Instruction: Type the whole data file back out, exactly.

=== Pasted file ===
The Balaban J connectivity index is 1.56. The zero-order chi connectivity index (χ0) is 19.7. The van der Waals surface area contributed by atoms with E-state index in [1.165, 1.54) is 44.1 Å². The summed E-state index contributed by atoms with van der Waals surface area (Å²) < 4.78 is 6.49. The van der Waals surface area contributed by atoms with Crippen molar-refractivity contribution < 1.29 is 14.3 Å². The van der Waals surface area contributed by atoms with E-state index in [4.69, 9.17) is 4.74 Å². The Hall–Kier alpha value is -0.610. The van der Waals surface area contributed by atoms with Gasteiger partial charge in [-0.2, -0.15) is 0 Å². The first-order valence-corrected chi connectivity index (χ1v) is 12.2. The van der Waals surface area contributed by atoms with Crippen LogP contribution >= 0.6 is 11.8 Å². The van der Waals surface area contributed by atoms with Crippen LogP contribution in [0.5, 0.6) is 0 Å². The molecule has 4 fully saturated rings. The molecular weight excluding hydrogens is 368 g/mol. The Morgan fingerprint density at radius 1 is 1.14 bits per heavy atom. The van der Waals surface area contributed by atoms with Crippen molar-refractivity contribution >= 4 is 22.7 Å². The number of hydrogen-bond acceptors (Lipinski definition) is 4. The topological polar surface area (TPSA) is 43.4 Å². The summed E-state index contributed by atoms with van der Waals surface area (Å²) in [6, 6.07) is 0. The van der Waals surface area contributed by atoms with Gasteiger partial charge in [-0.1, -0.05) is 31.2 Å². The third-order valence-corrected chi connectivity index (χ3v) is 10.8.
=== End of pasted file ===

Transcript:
The Balaban J connectivity index is 1.56. The zero-order chi connectivity index (χ0) is 19.7. The van der Waals surface area contributed by atoms with E-state index in [1.165, 1.54) is 44.1 Å². The summed E-state index contributed by atoms with van der Waals surface area (Å²) < 4.78 is 6.49. The van der Waals surface area contributed by atoms with Crippen molar-refractivity contribution < 1.29 is 14.3 Å². The van der Waals surface area contributed by atoms with E-state index in [4.69, 9.17) is 4.74 Å². The Hall–Kier alpha value is -0.610. The van der Waals surface area contributed by atoms with Gasteiger partial charge in [-0.2, -0.15) is 0 Å². The first-order valence-corrected chi connectivity index (χ1v) is 12.2. The van der Waals surface area contributed by atoms with Crippen LogP contribution >= 0.6 is 11.8 Å². The van der Waals surface area contributed by atoms with Crippen LogP contribution in [0.5, 0.6) is 0 Å². The molecule has 4 fully saturated rings. The molecular weight excluding hydrogens is 368 g/mol. The Morgan fingerprint density at radius 1 is 1.14 bits per heavy atom. The van der Waals surface area contributed by atoms with Crippen molar-refractivity contribution >= 4 is 22.7 Å². The number of hydrogen-bond acceptors (Lipinski definition) is 4. The topological polar surface area (TPSA) is 43.4 Å². The summed E-state index contributed by atoms with van der Waals surface area (Å²) in [6, 6.07) is 0. The van der Waals surface area contributed by atoms with Gasteiger partial charge in [-0.1, -0.05) is 31.2 Å². The third-order valence-corrected chi connectivity index (χ3v) is 10.8.